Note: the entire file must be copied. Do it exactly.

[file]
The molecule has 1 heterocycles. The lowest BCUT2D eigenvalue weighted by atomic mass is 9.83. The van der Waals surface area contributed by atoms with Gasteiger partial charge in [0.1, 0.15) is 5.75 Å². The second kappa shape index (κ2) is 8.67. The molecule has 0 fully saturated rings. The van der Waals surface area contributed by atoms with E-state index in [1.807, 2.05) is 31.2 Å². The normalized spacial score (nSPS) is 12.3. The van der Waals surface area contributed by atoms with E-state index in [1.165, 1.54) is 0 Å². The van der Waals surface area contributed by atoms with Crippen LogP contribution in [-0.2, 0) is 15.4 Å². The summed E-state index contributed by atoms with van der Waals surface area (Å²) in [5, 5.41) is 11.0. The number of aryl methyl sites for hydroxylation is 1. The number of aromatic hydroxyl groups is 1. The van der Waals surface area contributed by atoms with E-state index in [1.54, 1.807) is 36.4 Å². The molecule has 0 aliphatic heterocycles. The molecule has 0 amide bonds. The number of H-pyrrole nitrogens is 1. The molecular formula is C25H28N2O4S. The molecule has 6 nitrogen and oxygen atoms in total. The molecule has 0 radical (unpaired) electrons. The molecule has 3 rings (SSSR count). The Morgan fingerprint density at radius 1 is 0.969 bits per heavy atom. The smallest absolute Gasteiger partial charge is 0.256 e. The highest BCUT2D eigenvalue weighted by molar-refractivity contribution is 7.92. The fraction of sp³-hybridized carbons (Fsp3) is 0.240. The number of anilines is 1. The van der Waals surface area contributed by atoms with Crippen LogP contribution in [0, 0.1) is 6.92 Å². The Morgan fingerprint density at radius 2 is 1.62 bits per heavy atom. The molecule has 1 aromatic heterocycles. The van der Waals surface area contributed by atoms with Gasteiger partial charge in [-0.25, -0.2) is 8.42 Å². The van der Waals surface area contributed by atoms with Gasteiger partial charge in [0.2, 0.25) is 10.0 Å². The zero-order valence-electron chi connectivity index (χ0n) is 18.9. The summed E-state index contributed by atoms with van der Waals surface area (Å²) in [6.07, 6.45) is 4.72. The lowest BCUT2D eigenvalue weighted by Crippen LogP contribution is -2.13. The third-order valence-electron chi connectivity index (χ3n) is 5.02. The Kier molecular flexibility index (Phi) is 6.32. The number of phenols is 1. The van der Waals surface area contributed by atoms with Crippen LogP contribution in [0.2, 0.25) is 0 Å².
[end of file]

The molecule has 1 heterocycles. The lowest BCUT2D eigenvalue weighted by atomic mass is 9.83. The van der Waals surface area contributed by atoms with Gasteiger partial charge in [0.1, 0.15) is 5.75 Å². The second kappa shape index (κ2) is 8.67. The molecule has 0 fully saturated rings. The van der Waals surface area contributed by atoms with E-state index in [1.807, 2.05) is 31.2 Å². The normalized spacial score (nSPS) is 12.3. The van der Waals surface area contributed by atoms with E-state index in [1.165, 1.54) is 0 Å². The van der Waals surface area contributed by atoms with Crippen LogP contribution in [-0.2, 0) is 15.4 Å². The summed E-state index contributed by atoms with van der Waals surface area (Å²) in [5, 5.41) is 11.0. The number of aryl methyl sites for hydroxylation is 1. The number of aromatic hydroxyl groups is 1. The van der Waals surface area contributed by atoms with E-state index in [1.54, 1.807) is 36.4 Å². The molecule has 0 aliphatic heterocycles. The molecule has 0 amide bonds. The number of H-pyrrole nitrogens is 1. The molecular formula is C25H28N2O4S. The molecule has 6 nitrogen and oxygen atoms in total. The molecule has 0 radical (unpaired) electrons. The molecule has 3 rings (SSSR count). The Morgan fingerprint density at radius 1 is 0.969 bits per heavy atom. The smallest absolute Gasteiger partial charge is 0.256 e. The highest BCUT2D eigenvalue weighted by molar-refractivity contribution is 7.92. The fraction of sp³-hybridized carbons (Fsp3) is 0.240. The number of anilines is 1. The van der Waals surface area contributed by atoms with Crippen LogP contribution in [0, 0.1) is 6.92 Å². The Morgan fingerprint density at radius 2 is 1.62 bits per heavy atom. The molecule has 1 aromatic heterocycles. The van der Waals surface area contributed by atoms with Gasteiger partial charge in [-0.25, -0.2) is 8.42 Å². The van der Waals surface area contributed by atoms with Gasteiger partial charge in [0.2, 0.25) is 10.0 Å². The zero-order valence-electron chi connectivity index (χ0n) is 18.9. The summed E-state index contributed by atoms with van der Waals surface area (Å²) in [6.07, 6.45) is 4.72. The lowest BCUT2D eigenvalue weighted by Crippen LogP contribution is -2.13. The third-order valence-electron chi connectivity index (χ3n) is 5.02. The Kier molecular flexibility index (Phi) is 6.32. The number of phenols is 1. The van der Waals surface area contributed by atoms with Crippen LogP contribution in [0.2, 0.25) is 0 Å².